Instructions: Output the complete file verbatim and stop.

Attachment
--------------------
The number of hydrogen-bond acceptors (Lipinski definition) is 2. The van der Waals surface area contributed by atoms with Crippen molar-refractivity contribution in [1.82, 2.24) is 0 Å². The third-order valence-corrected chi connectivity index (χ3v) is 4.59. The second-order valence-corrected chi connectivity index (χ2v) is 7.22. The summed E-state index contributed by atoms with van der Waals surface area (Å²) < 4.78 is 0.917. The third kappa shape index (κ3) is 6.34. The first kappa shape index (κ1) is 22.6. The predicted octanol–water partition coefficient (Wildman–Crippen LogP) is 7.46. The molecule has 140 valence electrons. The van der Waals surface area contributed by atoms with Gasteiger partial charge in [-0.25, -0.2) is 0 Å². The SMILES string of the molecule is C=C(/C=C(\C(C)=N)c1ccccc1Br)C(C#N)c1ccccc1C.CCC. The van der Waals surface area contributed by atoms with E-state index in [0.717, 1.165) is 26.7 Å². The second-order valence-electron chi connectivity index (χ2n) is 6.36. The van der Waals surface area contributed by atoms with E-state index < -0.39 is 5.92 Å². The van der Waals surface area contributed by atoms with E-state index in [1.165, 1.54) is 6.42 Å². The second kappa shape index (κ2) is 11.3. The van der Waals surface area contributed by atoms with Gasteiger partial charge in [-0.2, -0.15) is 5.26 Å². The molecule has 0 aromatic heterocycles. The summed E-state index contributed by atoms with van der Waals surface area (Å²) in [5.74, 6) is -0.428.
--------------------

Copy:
The number of hydrogen-bond acceptors (Lipinski definition) is 2. The van der Waals surface area contributed by atoms with Crippen molar-refractivity contribution in [1.82, 2.24) is 0 Å². The third-order valence-corrected chi connectivity index (χ3v) is 4.59. The second-order valence-corrected chi connectivity index (χ2v) is 7.22. The summed E-state index contributed by atoms with van der Waals surface area (Å²) < 4.78 is 0.917. The third kappa shape index (κ3) is 6.34. The first kappa shape index (κ1) is 22.6. The predicted octanol–water partition coefficient (Wildman–Crippen LogP) is 7.46. The molecule has 140 valence electrons. The van der Waals surface area contributed by atoms with Gasteiger partial charge in [-0.25, -0.2) is 0 Å². The SMILES string of the molecule is C=C(/C=C(\C(C)=N)c1ccccc1Br)C(C#N)c1ccccc1C.CCC. The van der Waals surface area contributed by atoms with E-state index in [0.717, 1.165) is 26.7 Å². The second-order valence-electron chi connectivity index (χ2n) is 6.36. The van der Waals surface area contributed by atoms with E-state index < -0.39 is 5.92 Å². The van der Waals surface area contributed by atoms with E-state index in [1.165, 1.54) is 6.42 Å². The second kappa shape index (κ2) is 11.3. The van der Waals surface area contributed by atoms with Gasteiger partial charge in [-0.2, -0.15) is 5.26 Å². The molecule has 0 aromatic heterocycles. The summed E-state index contributed by atoms with van der Waals surface area (Å²) in [5.74, 6) is -0.428.